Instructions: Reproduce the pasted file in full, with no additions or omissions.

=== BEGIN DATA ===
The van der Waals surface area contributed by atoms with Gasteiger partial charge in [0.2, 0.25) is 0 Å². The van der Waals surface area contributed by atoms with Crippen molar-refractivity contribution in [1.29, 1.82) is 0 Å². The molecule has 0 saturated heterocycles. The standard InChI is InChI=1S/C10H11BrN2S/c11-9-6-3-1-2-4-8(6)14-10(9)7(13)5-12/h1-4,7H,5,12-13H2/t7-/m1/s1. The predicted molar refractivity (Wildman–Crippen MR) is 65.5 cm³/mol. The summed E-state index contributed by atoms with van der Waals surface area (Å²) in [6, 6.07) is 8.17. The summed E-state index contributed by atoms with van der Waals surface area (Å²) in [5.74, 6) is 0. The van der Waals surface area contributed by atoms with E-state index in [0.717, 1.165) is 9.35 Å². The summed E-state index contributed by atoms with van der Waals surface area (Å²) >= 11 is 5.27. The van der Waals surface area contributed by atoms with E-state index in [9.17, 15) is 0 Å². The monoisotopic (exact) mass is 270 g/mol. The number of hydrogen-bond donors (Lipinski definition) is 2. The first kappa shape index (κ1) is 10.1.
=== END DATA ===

The van der Waals surface area contributed by atoms with Gasteiger partial charge in [0.2, 0.25) is 0 Å². The van der Waals surface area contributed by atoms with Crippen molar-refractivity contribution in [1.29, 1.82) is 0 Å². The molecule has 0 saturated heterocycles. The standard InChI is InChI=1S/C10H11BrN2S/c11-9-6-3-1-2-4-8(6)14-10(9)7(13)5-12/h1-4,7H,5,12-13H2/t7-/m1/s1. The predicted molar refractivity (Wildman–Crippen MR) is 65.5 cm³/mol. The summed E-state index contributed by atoms with van der Waals surface area (Å²) in [6, 6.07) is 8.17. The summed E-state index contributed by atoms with van der Waals surface area (Å²) in [5.74, 6) is 0. The van der Waals surface area contributed by atoms with E-state index in [0.717, 1.165) is 9.35 Å². The summed E-state index contributed by atoms with van der Waals surface area (Å²) >= 11 is 5.27. The van der Waals surface area contributed by atoms with E-state index in [9.17, 15) is 0 Å². The monoisotopic (exact) mass is 270 g/mol. The number of hydrogen-bond donors (Lipinski definition) is 2. The first kappa shape index (κ1) is 10.1.